In my view though, an Ecomodernism that opposes or ignores nuclear energy for tactical reasons is no better than the existing antinuclear “green” establishment, and has little or nothing to add to it. It might as well not exist.
Rather: I believe that the obvious difficulty of overcoming antinuclearism should – if anything – be advertised by ecomodernists as a sign of our seriousness (and factfullness) in dealing with the climate/energy challenge.
By stressing the importance of nuclear, ecomodernists also help dispel the “climate skeptics” argument that “if climate change is really a problem, why are the Greens opposed to nuclear energy?”
I end by remarking that your image of the ecomodernists in Star Trek jump suits stuck me as odd, because that is the picture I have of the antinuclear greens, who never stop insisting (for 40 years and counting) that “green” technology will solve climate/energy without the need for nuclear.
My own image of ecomodernists is rather more plain: simply normal people who want to fix the things we can fix with the science, knowledge and tools and assets that we have at hand, right now. No procrastination. No nonsense. No reliance on ” silver bullit” solutions that don’t even exist in theory. No reliance on people withdrawing voluntarily – globally – from material “creature comforts”. But reliance on confidence and trust drawn from proven principles of science, industry, trade, negotiation, compromise and cooperation. That’s all humanity has ever had, and has ever needed, and it will be enough.
Some replies here:
1. “I was a bit taken back by the link to the UCS website, since the UCS is an antinuclear (and antiGMO) propaganda group, and I would not recommend relying on them for information about nuclear or biotechnology.” I only used UCS for the figures about carbon emissions due to different countries – their graphic is a good one, with the right amount of detail. I did assume that though they are an advocacy group, they’d be reliable for basic factual material. I don’t rely on them for other claims about nuclear power. Their carbon figures come from this organization: https://www.iea.org. For the top four countries (China, USA, India, Russia), their 2019 figures are very close to the 2018 figures on Wikipedia, that are claimed to come from the EU. (A difference is that the UCS 2019 figure for USA is 16% and on Wikipedia for 2018 it is about 14%).
“Yet, your noted concern about nuclear waste indicates that relying on the UCS is just what you have been doing….” Not at all. I’ve not read anything from UCS about waste. You might be more careful in making claims about who has been using what sources.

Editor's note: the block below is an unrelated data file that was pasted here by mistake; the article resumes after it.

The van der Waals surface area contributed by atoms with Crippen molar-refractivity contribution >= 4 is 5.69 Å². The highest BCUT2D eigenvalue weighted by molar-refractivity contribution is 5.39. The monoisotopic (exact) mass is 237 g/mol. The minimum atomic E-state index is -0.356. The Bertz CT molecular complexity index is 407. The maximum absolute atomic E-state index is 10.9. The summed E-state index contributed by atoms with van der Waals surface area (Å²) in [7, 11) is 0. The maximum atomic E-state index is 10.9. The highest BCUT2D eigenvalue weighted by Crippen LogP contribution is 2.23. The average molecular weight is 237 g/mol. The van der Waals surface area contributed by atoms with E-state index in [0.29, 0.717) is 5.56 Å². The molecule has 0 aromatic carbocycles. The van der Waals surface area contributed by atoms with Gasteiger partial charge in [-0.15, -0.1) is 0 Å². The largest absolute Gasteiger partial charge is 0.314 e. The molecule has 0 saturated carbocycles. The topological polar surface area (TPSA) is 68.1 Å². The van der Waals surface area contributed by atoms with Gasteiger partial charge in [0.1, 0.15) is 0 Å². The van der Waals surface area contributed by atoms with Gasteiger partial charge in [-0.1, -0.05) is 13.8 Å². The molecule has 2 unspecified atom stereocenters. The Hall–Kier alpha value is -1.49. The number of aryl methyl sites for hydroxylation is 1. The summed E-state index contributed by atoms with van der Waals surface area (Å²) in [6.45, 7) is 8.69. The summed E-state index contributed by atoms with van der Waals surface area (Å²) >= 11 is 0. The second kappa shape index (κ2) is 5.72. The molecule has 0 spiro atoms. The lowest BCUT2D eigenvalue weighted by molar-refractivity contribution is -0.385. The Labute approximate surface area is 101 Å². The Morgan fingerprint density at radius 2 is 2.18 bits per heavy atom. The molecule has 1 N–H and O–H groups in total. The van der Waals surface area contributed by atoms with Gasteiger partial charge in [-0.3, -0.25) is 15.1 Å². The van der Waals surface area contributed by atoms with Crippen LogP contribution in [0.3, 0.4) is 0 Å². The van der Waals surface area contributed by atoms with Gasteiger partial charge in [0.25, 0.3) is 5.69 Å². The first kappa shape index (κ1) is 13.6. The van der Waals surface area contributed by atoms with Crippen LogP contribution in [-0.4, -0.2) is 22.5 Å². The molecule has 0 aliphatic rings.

2. You say: “The take away is that nuclear waste has never been a technical, economic or environmental problem, but only a political one….” In my post I say: “Whether or not it would be sensible in principle, it seems fruitless to pursue large-scale expansion of nuclear power as part of the solution….” I am agnostic about whether it would be sensible in principle, given the technical tasks and challenges. I think the political side is the big problem. I say: “The political opposition to it is so intense, and so likely to cause polarization and breakdown of discussion, that I would take it off the table for those practical reasons.”
3. You say: “Moreover, I submit that *all* energy experts who deny or ignore a significant role for civilian nuclear in addressing global warming do so not because they honestly believe nuclear is not required, …. They do it for personal reasons having to do with protecting their positions and reputations.” This seems to be another very confident interpretation of others.
Thanks for your reply, I stand partly corrected.
You maintain (as the UCS would have us believe as well) that nuclear waste is a technical challenge whereas it has long been identified as a purely political one by the APS and other scientific institutions.
My assertion that all energy experts agree that nuclear energy is beneficial, necessary and sufficient for solving the climate/energy challenge is based on nearly two decades of joining the energy debate.
Experts who appear to oppose nuclear energy do because they are not experts (f.e. they think nuclear is not low carbon, uranium is scarce, power causes bombmaking, waste is unsolved, or nuclear is costly, slow or constrained) or because they are crazy (civilisation will collapse sooner or later and all nuclear technology must be eliminated before that happens) or because they are evil (nuclear frustrates the interests of my paymaster).